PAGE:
Frequent shopping for single items adds to our carbon footprint.
- A new study shows e-commerce sites like Amazon leave larger greenhouse gas footprints than retail stores.
- Ordering online from retail stores has an even smaller footprint than going to the store yourself.
- Greening efforts by major e-commerce sites won't curb wasteful consumer habits. Consolidating online orders can make a difference.
A pile of recycled cardboard sits on the ground at Recology's Recycle Central on January 4, 2018 in San Francisco, California.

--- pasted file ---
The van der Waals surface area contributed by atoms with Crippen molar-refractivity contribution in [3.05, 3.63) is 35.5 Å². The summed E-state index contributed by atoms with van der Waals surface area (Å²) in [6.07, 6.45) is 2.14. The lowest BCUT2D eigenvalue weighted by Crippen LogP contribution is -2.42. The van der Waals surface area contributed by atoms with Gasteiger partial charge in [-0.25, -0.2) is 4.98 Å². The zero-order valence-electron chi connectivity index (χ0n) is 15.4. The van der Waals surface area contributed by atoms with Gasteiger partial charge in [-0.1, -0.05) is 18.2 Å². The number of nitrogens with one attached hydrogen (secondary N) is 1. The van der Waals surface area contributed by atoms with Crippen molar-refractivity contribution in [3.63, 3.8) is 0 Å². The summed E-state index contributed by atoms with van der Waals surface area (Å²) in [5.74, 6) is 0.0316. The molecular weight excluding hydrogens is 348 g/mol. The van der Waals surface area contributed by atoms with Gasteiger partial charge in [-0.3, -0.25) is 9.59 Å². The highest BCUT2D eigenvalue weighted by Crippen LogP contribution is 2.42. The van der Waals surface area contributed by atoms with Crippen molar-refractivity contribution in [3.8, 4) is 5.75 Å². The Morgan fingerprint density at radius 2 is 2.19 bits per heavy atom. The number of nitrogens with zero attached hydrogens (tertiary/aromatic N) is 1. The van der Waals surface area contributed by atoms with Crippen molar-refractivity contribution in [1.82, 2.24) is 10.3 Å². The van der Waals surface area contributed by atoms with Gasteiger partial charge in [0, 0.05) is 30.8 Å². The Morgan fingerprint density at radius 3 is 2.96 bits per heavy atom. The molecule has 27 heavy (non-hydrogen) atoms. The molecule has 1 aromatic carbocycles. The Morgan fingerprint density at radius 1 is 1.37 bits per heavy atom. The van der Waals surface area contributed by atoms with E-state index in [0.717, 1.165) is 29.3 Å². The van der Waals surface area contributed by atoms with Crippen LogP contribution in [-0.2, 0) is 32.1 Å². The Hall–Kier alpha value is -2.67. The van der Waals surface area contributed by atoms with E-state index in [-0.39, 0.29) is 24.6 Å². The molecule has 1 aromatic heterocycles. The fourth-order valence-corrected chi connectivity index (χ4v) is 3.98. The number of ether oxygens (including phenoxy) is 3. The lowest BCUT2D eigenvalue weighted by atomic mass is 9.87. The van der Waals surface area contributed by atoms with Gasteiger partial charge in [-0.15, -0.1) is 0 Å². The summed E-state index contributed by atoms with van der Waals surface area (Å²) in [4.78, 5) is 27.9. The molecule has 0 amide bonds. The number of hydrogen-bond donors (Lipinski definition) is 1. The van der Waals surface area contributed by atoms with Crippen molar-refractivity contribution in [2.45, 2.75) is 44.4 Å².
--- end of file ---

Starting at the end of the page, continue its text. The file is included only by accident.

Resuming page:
Photo by Justin Sullivan/Getty Images<p>A large part of the reason is speed. In a competitive market, pure players use the equation, <em>speed + convenience</em>, to drive adoption. This is especially relevant to the "last mile" GHG footprint: the distance between the distribution center and the consumer.</p><p>Interestingly, the smallest GHG footprint occurs when you order directly from a physical store—even smaller than going there yourself. Pure players, such as Amazon, are the greatest offenders. Variables like geographic location matter; the team looked at shopping in the UK, the US, China, and the Netherlands. </p><p>Sadegh Shahmohammadi, a PhD student at the Netherlands' Radboud University and corresponding author of the paper, <a href="https://www.cnn.com/2020/02/26/tech/greenhouse-gas-emissions-retail/index.html" target="_blank">says</a> the above "pattern holds true in countries where people mostly drive. It really depends on the country and consumer behavior there."</p><p>The researchers write that this year-and-a-half long study pushes back on previous research that claims online shopping to be better in terms of GHG footprints.</p><p style="margin-left: 20px;">"They have, however, compared the GHG emissions per shopping event and did not consider the link between the retail channels and the basket size, which leads to a different conclusion than that of the current study."</p><p>Online retail is where convenience trumps environment: people tend to order one item at a time when shopping on pure player sites, whereas they stock up on multiple items when visiting a store. Consumers will sometimes order a number of separate items over the course of a week rather than making one trip to purchase everything they need. </p><p>While greening efforts by online retailers are important, until a shift in consumer attitude changes, the current carbon footprint will be a hard obstacle to overcome. Amazon is trying to have it both ways—carbon-free and convenience addicted—and the math isn't adding up. If you need to order things, do it online, but try to consolidate your purchases as much as possible.</p><p>--</p><p><em>Stay in touch with Derek on <a href="http://www.twitter.com/derekberes" target="_blank">Twitter</a>, <a href="https://www.facebook.com/DerekBeresdotcom" target="_blank">Facebook</a> and <a href="https://derekberes.substack.com/" target="_blank">Substack</a>. His next book is</em> "<em>Hero's Dose: The Case For Psychedelics in Ritual and Therapy."</em></p>